Dickens’ London study visit

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The 16th century house on Portsmouth Street in central London which some sources say is the original Old Curiosity Shop
The 16th century house on Portsmouth Street in central London which some sources say is the original Old Curiosity Shop. Image by OCA photography student Siegfried Ip.

A walk by the River Thames in the morning down the alleyways and round the corners that inspired the novels of the Victorian writer Charles Dickens.  An afternoon getting to know the house in Bloomsbury that was the first marital home he shared with his wife and mother of his ten children, Catherine Hogarth.

We expected sunshine, and we expected things to have changed a great deal since the author of Sketches by Boz strode the capital’s streets walking his customary 15 miles a day.  In fact, the rain fell steadily throughout the morning.  We needed the stout shoes and waterproofs that London Walks had advised us to bring.  We learnt that some things in London haven’t changed a jot between Dickens’ time and ours. Horse-drawn traffic in the 1850s moved at 12 miles an hour. In 2013, motor vehicles move at exactly the same speed.

Our guide Paul Tzara led us down the narrow lanes of the Middle and Inner Temples, describing how they would have been in Dickens’ day, before the Thames was embanked in the 1850s by Joseph Bazalgette. The rank water of the river bore cholera to the population of the growing city, whose 1.5 million mass at the beginning of the century had grown to five million by its end.

We saw houses here that feature in the novels, including Edward Chester’s in Barnaby Rudge, who lodges in Inner Temple.  Standing next to the Elizabethan Middle Temple Hall, where Shakespeare’s Twelfth Night was first performed on 2 February 1602, we looked across the river to Southwark.  In the 16th and 17th centuries, it was outside the boundaries of the City of London and the haunt of law students and other respectable citizens looking for theatres and brothels.

At the age of 12, Charles Dickens’ was sent to work 12 hours a day, six days a weeks, putting labels on tins in a blacking factory. Our walk introduced us to the site of the original factory, and the site it moved to later on during Dickens’ time there.  His father, who thought of himself as a man of taste, and whose expenditure always exceeded his income, needed the money his younger son could bring in.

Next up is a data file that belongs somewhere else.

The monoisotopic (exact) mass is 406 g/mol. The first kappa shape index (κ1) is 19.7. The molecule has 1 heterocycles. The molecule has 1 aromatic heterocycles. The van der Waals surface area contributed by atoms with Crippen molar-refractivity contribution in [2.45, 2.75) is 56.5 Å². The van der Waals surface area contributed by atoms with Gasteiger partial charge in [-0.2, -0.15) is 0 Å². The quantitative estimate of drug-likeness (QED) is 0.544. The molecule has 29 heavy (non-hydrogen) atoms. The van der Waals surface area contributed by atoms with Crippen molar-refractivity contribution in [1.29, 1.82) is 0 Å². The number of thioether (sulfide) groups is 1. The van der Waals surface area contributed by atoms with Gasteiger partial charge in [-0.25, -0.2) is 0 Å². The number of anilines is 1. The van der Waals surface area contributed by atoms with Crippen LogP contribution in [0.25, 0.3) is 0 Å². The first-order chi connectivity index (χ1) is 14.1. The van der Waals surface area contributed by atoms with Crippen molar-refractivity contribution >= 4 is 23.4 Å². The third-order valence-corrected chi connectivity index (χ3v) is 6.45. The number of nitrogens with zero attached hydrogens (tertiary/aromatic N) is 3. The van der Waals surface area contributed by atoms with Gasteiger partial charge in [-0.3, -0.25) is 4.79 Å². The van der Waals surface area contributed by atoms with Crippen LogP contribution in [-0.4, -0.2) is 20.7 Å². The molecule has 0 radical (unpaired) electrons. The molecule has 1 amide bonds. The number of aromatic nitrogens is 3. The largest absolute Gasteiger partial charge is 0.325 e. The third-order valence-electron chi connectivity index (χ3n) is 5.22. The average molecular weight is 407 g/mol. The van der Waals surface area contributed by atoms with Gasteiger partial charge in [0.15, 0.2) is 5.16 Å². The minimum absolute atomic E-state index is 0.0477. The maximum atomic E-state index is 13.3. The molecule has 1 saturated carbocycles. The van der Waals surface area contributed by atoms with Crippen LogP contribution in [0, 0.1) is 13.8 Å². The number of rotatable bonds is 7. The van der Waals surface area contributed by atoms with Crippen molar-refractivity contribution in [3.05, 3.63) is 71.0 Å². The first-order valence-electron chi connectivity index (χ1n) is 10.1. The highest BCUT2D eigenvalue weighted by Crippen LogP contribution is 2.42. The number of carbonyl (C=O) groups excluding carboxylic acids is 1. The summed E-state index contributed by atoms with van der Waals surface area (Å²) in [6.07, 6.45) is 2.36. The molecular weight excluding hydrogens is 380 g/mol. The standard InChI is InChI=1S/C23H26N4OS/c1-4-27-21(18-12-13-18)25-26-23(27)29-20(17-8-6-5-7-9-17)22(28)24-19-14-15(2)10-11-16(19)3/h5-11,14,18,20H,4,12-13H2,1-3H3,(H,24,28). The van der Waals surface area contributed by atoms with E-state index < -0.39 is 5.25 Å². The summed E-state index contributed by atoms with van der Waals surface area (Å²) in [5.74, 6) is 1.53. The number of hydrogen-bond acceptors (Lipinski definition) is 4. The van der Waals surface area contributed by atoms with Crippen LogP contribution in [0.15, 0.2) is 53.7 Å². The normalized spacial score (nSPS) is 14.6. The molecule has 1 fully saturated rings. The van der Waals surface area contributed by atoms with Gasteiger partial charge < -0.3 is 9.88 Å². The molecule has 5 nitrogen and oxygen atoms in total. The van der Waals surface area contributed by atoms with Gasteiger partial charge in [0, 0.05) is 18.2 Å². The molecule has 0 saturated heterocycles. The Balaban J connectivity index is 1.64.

Charles Dickens’ nature was infiltrated by grief and humiliation by the events of his childhood.  It marked his fiction.  His father appears in the guise of the happy-go-lucky character of Mr Micawber in David Copperfield, who famously sums up the significance of money to the human condition: ‘Annual income twenty pounds, annual expenditure nineteen [pounds] nineteen [shillings] and six [pence], result happiness. Annual income twenty pounds, annual expenditure twenty pounds ought and six, result misery.’

A lighter side of the younger Dickens flourished when he left  the manual labours of the blacking factory to become a clerk in Gray’s Inn. He didn’t like the work, but he enjoyed leaning out of the window and blowing cherry stones at the hats of ladies walking beneath.

Hearing the word ‘Dickensian’ spoken out loud gave us pause in our ramblings.  We realised the adjective had two quite distinct meanings. ‘A Dickensian Christmas’, such as that described in A Christmas Carol, is one of abundance and good humour.  The phrase ‘Dickensian conditions’ however, speaks of human misery and the trampling of the already downtrodden.

Throughout his adult life, Dickens’ visited the morgue and the prison in whatever city he found himself, seeing himself as a champion of the oppressed.  At the point when London had a population of 2.5 million, 50,000 to 60,000 women were working as prostitutes. Many times, we learnt, he was encouraged to stand for election as a Member of Parliament. He refused, saying that he could change conditions for the poor far more effectively as a writer than as a politician. In our own times of disillusionment with politics, are there people choosing their path in life who think as Dickens did?